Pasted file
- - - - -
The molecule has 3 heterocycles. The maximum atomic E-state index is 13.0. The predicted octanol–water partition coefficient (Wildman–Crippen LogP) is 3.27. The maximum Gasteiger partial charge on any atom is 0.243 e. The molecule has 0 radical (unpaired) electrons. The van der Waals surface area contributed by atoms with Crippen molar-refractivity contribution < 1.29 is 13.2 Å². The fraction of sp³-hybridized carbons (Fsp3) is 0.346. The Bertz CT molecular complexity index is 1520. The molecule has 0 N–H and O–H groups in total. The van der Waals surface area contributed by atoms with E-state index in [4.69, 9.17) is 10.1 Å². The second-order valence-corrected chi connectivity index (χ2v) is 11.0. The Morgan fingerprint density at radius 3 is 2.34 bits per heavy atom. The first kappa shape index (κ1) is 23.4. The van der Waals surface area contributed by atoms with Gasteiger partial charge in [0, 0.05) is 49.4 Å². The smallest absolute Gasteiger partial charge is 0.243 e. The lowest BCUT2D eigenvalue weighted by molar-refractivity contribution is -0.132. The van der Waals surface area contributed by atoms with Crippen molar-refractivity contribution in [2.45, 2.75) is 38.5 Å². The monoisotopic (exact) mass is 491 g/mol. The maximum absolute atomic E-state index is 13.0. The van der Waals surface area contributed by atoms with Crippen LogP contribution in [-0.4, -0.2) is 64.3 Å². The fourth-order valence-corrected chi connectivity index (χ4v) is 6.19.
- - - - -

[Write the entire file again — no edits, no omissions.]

The molecule has 3 heterocycles. The maximum atomic E-state index is 13.0. The predicted octanol–water partition coefficient (Wildman–Crippen LogP) is 3.27. The maximum Gasteiger partial charge on any atom is 0.243 e. The molecule has 0 radical (unpaired) electrons. The van der Waals surface area contributed by atoms with Crippen molar-refractivity contribution < 1.29 is 13.2 Å². The fraction of sp³-hybridized carbons (Fsp3) is 0.346. The Bertz CT molecular complexity index is 1520. The molecule has 0 N–H and O–H groups in total. The van der Waals surface area contributed by atoms with E-state index in [4.69, 9.17) is 10.1 Å². The second-order valence-corrected chi connectivity index (χ2v) is 11.0. The Morgan fingerprint density at radius 3 is 2.34 bits per heavy atom. The first kappa shape index (κ1) is 23.4. The van der Waals surface area contributed by atoms with Gasteiger partial charge in [0, 0.05) is 49.4 Å². The smallest absolute Gasteiger partial charge is 0.243 e. The lowest BCUT2D eigenvalue weighted by molar-refractivity contribution is -0.132. The van der Waals surface area contributed by atoms with Crippen molar-refractivity contribution in [2.45, 2.75) is 38.5 Å². The monoisotopic (exact) mass is 491 g/mol. The maximum absolute atomic E-state index is 13.0. The van der Waals surface area contributed by atoms with Crippen LogP contribution in [-0.4, -0.2) is 64.3 Å². The fourth-order valence-corrected chi connectivity index (χ4v) is 6.19.